Link Feast. Our editor's pick the 10 best psychology and neuroscience links from the last week or so: How To Talk So That People Listen At the recent Latitude Festival Psychologist magazine editor Jon Sutton was in conversation with Elizabeth Stokoe, Professor of Social Interaction at Loughborough University – follow the link for a transcript of the event (a recording will be available soon).
The Brain That Couldn't Remember The untold story of the fight over the legacy of “H.M.” — the patient who revolutionized the science of memory. Why We Should Pity Attention-seeking Narcissists There are some surprising and unpleasant downsides to thinking you are the centre of the universe. When Will Neuroscience Blow Our Minds? The discipline has promised big advances in many areas, but is it failing to live up to the hype? The Stroop Test: How Colourful Is Your Language? A Manifesto Against Parenting Caring for children shouldn’t be like carpentry, with a finished product in mind. Am I Just Paranoid? The Metropolitan Museum of Art.
Funerary slab with a soldier, Hellenistic, second half of 3rd century B.C. Greek; from the Soldiers' Tomb, Ibrahimieh necropolis, Alexandria, excavated 1884 Painted inscription: "[B]itos, son of Lostoiex, a Galatian" Limestone, paint; H. 15 in. (38.1 cm) Gift of Darius Ogden Mills, 1904 (04.17.5) As the economic resources of Greek city-states and individuals increased during the seventh century B.C., armies of foot soldiers were formed within the wealthier city-states.
Known as hoplites, these soldiers were characteristically equipped with about seventy pounds of armor, most of which was made of bronze. The typical panoply included an eight- to ten-foot thrusting spear with an iron tip and butt, and bronze armor consisting of a helmet, cuirass (chest armor), greaves (shin guards), and a large shield about thirty inches in diameter. Monica Lewinsky: ‘The shame sticks to you like tar’ One night in London in 2005, a woman said a surprisingly eerie thing to Monica Lewinsky.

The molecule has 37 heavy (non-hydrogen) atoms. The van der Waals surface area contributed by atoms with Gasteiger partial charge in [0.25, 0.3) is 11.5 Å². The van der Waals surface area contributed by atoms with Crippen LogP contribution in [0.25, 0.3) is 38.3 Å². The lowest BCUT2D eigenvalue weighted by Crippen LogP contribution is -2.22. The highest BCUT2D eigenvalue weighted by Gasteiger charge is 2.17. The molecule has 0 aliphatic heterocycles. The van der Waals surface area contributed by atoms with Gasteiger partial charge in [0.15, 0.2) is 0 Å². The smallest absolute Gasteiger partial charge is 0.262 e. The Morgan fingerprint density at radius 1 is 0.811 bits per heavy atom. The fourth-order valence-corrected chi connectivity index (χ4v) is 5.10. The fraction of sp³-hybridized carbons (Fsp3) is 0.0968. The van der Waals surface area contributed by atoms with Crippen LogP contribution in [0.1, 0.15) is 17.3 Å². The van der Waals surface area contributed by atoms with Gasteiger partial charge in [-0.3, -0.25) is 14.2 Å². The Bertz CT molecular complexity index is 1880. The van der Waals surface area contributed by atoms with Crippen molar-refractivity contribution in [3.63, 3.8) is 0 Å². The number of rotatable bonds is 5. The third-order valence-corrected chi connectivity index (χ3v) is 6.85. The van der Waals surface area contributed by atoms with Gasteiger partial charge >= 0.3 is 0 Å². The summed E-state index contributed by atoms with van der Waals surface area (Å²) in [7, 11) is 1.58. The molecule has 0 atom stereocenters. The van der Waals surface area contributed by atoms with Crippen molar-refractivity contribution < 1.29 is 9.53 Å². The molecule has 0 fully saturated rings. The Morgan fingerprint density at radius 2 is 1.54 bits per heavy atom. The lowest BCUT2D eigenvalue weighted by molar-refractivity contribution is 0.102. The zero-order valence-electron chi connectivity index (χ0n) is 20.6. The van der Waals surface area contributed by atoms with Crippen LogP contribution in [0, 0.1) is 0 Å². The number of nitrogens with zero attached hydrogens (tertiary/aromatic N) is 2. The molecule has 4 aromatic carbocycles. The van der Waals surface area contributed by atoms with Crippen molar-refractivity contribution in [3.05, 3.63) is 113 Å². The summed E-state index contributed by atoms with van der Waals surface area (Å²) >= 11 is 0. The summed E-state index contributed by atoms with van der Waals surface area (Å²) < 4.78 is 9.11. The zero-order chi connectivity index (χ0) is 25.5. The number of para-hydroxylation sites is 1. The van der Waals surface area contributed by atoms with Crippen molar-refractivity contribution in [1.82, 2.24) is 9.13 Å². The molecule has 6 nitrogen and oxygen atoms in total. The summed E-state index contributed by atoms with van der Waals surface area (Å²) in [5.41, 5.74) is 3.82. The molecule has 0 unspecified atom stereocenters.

Lewinsky had moved from New York a few days earlier to take a master’s in social psychology at the London School of Economics. On her first weekend, she went drinking with a woman she thought might become a friend. “But she suddenly said she knew really high-powered people,” Lewinsky says, “and I shouldn’t have come to London because I wasn’t wanted there.” Lewinsky is telling me this story at a table in a quiet corner of a West Hollywood hotel. We had to pay extra for the table to be curtained off. She’s tired and dressed in black. “Why did that woman in London say that to you?” “Oh, she’d had too much to drink,” Lewinsky replies. Vauxhall Gardens. 1.
Introduction fig. 2 The Temple of Comus Piazza with visiting families Vauxhall Gardens was re-launched in 1732 as the first and most significant of the true Pleasure Gardens of Georgian London. Commercial pleasure gardens, an English invention, were privately-run sites of entertainment; they were often situated on the outskirts of large towns or cities, and paying visitors were entertained in the summer months with music and company; refreshments were available at a price. Pleasure gardens, as their name implies, were mainly outdoor spaces, though sometimes with an assembly room or concert hall, and they were normally open in the evening, after the working day; anybody who could afford the admission price and who was at least respectably dressed would be admitted (figs. 2 & 3). fig.3 The Grand South Walk, with visitors promenading and having supper The gardens did not finally close until July 1859, after almost two centuries as a hugely successful business. 2. 3. 4.
The Gardens — The friends of Vauxhall Pleasure Gardens. The Gardens — The friends of Vauxhall Pleasure Gardens. Fashionable Caps for 19th Century Matrons both Young and Old. Louise de Guéhéneuc, duchesse de Montebello by Pierre-Paul Prud’hon, early 19th century.
The 19th century cap was a modest necessity. 18th and 19th Century: Sharpers, Shopkeepers, and the Georgian Era. Francis Grose defined a sharper in his eighteenth century dictionary as, "A cheat, one that lives by his wits.
" In fact, a sharper was a common term applied in the eighteenth century to describe a thief who used trickery to obtain possessions from their rightful owner. Many ordinary Georgians saw sharpers as romantic figures and lauded them for their free-wheeling lifestyles. Shopkeepers, however, did not view sharpers in such a positive light. Shopkeepers were often the targets of the sharpers' attacks, and, to ensure eighteenth century shopkeeper's were aware of the tactics and ruses a sharper used, one magazine published a list of cautions hoping to prevent shopkeepers from being tricked or robbed. Here is that list in its entirety (and almost verbatim):
19th Century Marriage Manuals: Advice for Young Wives. 18th and 19th Century: Chasing Monsters: The First Official Detectives. Please welcome my guest Angela Buckley.
Her fascination with Victorian crime began with her own family – while researching her family tree, she came across thieves, poachers, brawlers and even a brothel-keeper.